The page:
How Turducken Went From Food Of Kings To Poultry of the Populace
Once upon a time, you had to be royalty to be surprised by your food. But these days, an ordinary Thanksgiving gathering is cause for trepidation and excitement. It’s 2015, and any turkey you face could be a turducken.
The turducken, if you’ve managed to avoid its company thus far, is exactly what it sounds like–a chicken stuffed into a duck stuffed into a turkey, all deboned and layered with various types of stuffing. It looks like a regular turkey, but, when cut, magically reveals its true soul (the duck), as well as its soul’s soul (the chicken). It would fit nicely next to a Midwestern dessert salad, but is also the kind of main course you’d expect from a Thanksgiving feast thrown by the psychedelic machine minds at Google Deep Dream. In short, it is a truly mysterious food, melding the nostalgic with the futuristic, the traditional with the impossible.
The carnivore-baiting chimera has been a gold-plated staple of New Orleans cuisine since 1980, when Chef Paul Prudhomme began serving up a Cajun-inflected version in his restaurant, K-Paul’s Louisiana Kitchen. Prudhomme trademarked the name in 1986, and we’ve been calling it that ever since.
But although the branding may be new, the meatmanteau it describes is not. Roman emperors were said to enjoy the occasional “tetrafarmacum,” a concoction of sow’s udder, pheasant, wild boar, and ham, piled together in a starchy shell. Medieval lords would flaunt their prestige by commissioning complex “illusion foods”—huge pastry castles stuffed with meat and fruit, or roasted peacocks with the feathers carefully replaced, so that diners could have their ‘cock and eat it too. One 15th-century king was fond of cockentrice, a pig’s top half sewn onto a rooster’s bottom. The more specific vision of “putting one bird inside another bird inside of another bird and cooking them” goes back to the Renaissance, when it was practically common practice, says food historian Andrew F. Smith.
As meat became less of a luxury, everyday people got in on the game. By the 18th century, ordinary (though ambitious) British homemakers were encouraged to impress their guests with “Christmas Pyes” filled with three or four nested fowls. By the 19th century, Smith says, “there are many recipes in American cookbooks that talk about the same kind of concept,” often adding beef tongue, pork, and other meats to the fray.
After Prudhomme carved his version into the history books, the turducken became a regional favorite, a joyfully off-kilter food you could get in the joyfully off-kilter city of New Orleans. Nationwide popularity came a couple of decades later, courtesy of enthusiastic fan John Madden, who carved one on live TV during a Thanksgiving Day football game broadcast in 1997. After that, the turducken expanded its reach, slowly pulling in devotees from up north and out west. In 2010, it made the Oxford English Dictionary, and now you can buy a frozen one at Sam’s Club.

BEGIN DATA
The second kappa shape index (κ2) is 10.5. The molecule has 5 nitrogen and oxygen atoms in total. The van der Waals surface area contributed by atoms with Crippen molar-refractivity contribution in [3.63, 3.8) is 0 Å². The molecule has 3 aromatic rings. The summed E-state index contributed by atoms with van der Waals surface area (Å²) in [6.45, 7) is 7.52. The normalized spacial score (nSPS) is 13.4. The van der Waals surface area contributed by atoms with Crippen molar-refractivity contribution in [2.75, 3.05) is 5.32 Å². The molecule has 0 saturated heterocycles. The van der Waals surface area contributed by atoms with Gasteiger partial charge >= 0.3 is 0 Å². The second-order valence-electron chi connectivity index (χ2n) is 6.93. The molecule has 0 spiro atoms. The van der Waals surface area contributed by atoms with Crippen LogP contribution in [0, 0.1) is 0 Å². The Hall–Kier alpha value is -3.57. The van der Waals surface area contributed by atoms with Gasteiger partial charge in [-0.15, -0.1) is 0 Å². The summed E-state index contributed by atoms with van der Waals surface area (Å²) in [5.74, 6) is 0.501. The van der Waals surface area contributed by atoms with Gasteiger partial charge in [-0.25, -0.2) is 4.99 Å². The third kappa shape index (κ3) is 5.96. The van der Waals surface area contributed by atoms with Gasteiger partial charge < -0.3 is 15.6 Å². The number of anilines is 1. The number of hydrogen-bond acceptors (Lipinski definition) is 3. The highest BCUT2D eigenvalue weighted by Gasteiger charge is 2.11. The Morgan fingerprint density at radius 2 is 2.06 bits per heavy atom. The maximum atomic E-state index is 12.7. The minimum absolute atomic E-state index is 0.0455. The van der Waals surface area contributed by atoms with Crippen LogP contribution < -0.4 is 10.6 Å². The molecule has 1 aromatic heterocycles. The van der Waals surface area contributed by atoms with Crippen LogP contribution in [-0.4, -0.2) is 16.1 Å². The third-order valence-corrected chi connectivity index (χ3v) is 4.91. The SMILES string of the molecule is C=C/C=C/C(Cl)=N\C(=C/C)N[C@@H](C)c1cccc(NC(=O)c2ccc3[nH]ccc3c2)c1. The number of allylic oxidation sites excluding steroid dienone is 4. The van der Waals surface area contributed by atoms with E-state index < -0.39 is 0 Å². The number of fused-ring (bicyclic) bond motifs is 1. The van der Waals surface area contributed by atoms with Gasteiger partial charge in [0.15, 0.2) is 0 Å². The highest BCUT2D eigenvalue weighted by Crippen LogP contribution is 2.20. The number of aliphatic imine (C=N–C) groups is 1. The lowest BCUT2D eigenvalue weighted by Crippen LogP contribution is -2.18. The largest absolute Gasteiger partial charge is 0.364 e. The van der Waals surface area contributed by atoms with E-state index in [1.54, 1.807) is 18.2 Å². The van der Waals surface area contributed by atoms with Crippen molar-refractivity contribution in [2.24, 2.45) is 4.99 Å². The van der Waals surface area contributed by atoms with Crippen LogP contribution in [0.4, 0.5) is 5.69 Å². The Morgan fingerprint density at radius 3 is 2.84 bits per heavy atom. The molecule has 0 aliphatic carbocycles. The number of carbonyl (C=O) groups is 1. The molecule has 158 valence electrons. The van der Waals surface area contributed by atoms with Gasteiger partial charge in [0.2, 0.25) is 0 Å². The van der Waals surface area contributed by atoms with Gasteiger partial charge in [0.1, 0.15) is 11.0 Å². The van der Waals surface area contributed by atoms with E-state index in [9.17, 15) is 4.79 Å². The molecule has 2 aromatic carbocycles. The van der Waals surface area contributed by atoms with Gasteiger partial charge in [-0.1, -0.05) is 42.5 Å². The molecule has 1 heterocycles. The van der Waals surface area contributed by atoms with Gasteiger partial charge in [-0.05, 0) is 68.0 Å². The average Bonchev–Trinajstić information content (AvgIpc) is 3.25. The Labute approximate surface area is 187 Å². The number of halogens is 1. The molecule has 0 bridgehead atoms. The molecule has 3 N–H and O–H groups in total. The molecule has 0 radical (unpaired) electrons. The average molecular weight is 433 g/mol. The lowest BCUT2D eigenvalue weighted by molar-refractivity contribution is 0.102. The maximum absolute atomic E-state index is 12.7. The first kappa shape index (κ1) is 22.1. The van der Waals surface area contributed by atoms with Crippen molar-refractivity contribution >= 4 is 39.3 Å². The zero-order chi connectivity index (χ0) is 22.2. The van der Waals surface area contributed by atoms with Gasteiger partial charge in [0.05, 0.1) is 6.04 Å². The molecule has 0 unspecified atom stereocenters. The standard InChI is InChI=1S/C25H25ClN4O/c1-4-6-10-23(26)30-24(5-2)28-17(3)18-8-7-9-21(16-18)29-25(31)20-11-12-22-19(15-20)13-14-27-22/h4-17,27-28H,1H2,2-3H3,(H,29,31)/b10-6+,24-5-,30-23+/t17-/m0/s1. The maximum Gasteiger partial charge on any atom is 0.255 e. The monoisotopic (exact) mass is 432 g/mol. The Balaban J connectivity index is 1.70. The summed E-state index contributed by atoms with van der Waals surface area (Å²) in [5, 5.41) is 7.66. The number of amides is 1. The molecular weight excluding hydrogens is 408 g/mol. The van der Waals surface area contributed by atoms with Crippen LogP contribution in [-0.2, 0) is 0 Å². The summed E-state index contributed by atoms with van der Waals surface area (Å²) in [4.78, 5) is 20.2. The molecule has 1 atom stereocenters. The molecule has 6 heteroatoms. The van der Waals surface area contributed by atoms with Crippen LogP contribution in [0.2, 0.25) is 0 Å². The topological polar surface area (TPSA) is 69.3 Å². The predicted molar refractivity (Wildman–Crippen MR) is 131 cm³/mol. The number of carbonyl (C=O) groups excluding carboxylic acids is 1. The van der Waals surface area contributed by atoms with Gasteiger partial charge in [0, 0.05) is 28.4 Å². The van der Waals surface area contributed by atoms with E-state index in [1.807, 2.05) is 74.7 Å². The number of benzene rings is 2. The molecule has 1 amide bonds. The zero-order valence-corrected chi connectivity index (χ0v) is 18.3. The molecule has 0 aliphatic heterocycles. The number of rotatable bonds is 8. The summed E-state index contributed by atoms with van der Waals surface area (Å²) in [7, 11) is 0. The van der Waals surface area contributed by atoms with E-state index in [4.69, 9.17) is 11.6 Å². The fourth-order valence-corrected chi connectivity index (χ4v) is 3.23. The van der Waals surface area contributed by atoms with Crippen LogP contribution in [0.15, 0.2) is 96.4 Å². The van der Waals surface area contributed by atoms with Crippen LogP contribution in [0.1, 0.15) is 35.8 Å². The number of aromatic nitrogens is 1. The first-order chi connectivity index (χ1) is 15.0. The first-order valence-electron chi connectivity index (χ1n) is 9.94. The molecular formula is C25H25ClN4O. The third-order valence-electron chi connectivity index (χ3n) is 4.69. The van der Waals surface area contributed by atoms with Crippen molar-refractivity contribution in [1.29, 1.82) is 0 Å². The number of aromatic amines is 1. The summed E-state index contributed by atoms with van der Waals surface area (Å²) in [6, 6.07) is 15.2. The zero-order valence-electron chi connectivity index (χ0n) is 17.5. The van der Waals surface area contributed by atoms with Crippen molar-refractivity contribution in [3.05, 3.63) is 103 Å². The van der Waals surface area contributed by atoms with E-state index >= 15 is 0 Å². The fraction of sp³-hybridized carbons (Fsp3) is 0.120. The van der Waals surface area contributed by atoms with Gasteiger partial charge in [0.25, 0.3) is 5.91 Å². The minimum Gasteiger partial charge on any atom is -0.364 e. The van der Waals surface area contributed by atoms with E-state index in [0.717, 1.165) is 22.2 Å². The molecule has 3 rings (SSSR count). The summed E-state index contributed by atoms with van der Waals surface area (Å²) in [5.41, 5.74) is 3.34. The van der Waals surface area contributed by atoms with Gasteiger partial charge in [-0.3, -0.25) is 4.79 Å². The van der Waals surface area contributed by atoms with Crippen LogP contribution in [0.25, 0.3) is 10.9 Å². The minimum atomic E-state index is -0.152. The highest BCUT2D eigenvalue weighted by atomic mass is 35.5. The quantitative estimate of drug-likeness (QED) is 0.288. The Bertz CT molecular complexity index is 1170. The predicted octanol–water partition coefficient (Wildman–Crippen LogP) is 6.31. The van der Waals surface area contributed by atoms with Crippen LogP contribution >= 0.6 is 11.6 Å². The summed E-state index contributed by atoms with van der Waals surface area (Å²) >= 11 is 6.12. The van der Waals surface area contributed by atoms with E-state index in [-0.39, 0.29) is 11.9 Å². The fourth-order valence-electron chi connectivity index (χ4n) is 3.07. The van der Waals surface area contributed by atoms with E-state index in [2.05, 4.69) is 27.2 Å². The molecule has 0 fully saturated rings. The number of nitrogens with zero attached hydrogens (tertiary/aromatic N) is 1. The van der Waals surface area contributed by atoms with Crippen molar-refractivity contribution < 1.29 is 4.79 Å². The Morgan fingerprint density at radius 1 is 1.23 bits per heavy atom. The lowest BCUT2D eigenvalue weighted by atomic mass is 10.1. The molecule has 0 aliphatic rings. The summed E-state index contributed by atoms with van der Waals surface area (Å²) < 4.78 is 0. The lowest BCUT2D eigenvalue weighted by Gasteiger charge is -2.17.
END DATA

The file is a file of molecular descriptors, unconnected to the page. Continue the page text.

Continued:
There are tons of strange, previously royal foods commoners wouldn’t dream of mass-producing. Why did the ungainly turducken make the leap? Smith thinks it was a question of etiquette and thrift. With a regular turkey, “you can only do so much with a knife and a fork,” he says, “and if you’re in polite company, on occasion, it can get a little awkward, or you waste a lot of meat.” The turducken, he says, sidesteps these problems–you get all of the meat with none of the mess. (Tell that to John Madden, who said of his first time: “It smelled and looked so good. I didn’t have any plates or silverware or anything, and I just started eating it with my hands.”)
J. Kenji Lopez-Alt of Serious Eats perfected his turducken recipe in 2012. But after years of obsessing over oven temperatures and stuffing composition, he thinks the appeal is skin-deep. Taste-wise, he says, a turducken is less than the sum of its birds. “It’s a stunt food,” he says. “People make it because it’s a feat of engineering. It’s just, ‘What thing can we stuff into another thing?’”
Lopez-Alt attributes the canonization of this impulse to the internet, where “if someone does something ridiculous, somebody’s going to say, ‘Hey, look at this ridiculous thing.” Stuffing things into other things is the online stunt-food version of dressing to impress. “That’s how Taco Bell comes up with new menu items, right?” he asks.
A quick glance at the turducken internet reveals that the standard variety no longer suffices. The turducken arms race has escalated, leading to monstrosities like the 12-bird roast, the Lovecraftian Cthurkey, and the cherpumple, a dessert-course spinoff that has several different pies baked inside the layers of a cake.
This is only natural. In a world where ordinary people eat turducken, the true royals, internet or otherwise, have to separate themselves from the plebes. And the way to do that, as Lopez-Alt says, is to ”stick things in other things” in increasingly immoderate ways.
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